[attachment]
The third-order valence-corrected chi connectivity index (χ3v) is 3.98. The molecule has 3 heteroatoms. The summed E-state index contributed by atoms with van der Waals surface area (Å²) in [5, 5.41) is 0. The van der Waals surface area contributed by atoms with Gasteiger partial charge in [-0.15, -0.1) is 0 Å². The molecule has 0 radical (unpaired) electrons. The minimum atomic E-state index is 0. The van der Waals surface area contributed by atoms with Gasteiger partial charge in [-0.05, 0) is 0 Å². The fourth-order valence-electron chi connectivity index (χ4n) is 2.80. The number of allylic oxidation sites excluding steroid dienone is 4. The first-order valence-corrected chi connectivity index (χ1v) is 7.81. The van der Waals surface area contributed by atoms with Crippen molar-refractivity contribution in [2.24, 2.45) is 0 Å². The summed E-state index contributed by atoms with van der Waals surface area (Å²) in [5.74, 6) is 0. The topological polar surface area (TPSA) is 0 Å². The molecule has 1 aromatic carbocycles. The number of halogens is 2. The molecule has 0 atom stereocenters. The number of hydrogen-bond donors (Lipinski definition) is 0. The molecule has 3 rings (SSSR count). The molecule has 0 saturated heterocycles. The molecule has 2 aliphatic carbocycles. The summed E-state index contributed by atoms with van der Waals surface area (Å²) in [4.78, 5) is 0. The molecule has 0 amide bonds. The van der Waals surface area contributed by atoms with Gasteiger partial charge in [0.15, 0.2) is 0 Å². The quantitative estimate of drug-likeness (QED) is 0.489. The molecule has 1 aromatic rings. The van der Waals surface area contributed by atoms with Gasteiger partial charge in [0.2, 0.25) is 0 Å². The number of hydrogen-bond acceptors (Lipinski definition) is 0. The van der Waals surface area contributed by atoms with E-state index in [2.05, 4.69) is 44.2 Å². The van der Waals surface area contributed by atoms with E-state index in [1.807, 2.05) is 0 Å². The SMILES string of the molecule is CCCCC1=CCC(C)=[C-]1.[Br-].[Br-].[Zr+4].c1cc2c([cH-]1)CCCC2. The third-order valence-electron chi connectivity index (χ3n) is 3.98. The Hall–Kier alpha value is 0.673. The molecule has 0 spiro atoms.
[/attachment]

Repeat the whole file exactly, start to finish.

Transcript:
The third-order valence-corrected chi connectivity index (χ3v) is 3.98. The molecule has 3 heteroatoms. The summed E-state index contributed by atoms with van der Waals surface area (Å²) in [5, 5.41) is 0. The van der Waals surface area contributed by atoms with Gasteiger partial charge in [-0.15, -0.1) is 0 Å². The molecule has 0 radical (unpaired) electrons. The minimum atomic E-state index is 0. The van der Waals surface area contributed by atoms with Gasteiger partial charge in [-0.05, 0) is 0 Å². The fourth-order valence-electron chi connectivity index (χ4n) is 2.80. The number of allylic oxidation sites excluding steroid dienone is 4. The first-order valence-corrected chi connectivity index (χ1v) is 7.81. The van der Waals surface area contributed by atoms with Crippen molar-refractivity contribution in [2.24, 2.45) is 0 Å². The summed E-state index contributed by atoms with van der Waals surface area (Å²) in [5.74, 6) is 0. The topological polar surface area (TPSA) is 0 Å². The molecule has 1 aromatic carbocycles. The number of halogens is 2. The molecule has 0 atom stereocenters. The number of hydrogen-bond donors (Lipinski definition) is 0. The molecule has 3 rings (SSSR count). The molecule has 0 saturated heterocycles. The molecule has 2 aliphatic carbocycles. The summed E-state index contributed by atoms with van der Waals surface area (Å²) in [4.78, 5) is 0. The molecule has 0 amide bonds. The van der Waals surface area contributed by atoms with Gasteiger partial charge in [0.15, 0.2) is 0 Å². The quantitative estimate of drug-likeness (QED) is 0.489. The molecule has 1 aromatic rings. The van der Waals surface area contributed by atoms with Gasteiger partial charge in [0.2, 0.25) is 0 Å². The number of hydrogen-bond acceptors (Lipinski definition) is 0. The van der Waals surface area contributed by atoms with E-state index in [2.05, 4.69) is 44.2 Å². The van der Waals surface area contributed by atoms with E-state index in [1.807, 2.05) is 0 Å². The SMILES string of the molecule is CCCCC1=CCC(C)=[C-]1.[Br-].[Br-].[Zr+4].c1cc2c([cH-]1)CCCC2. The third-order valence-electron chi connectivity index (χ3n) is 3.98. The Hall–Kier alpha value is 0.673. The molecule has 0 spiro atoms.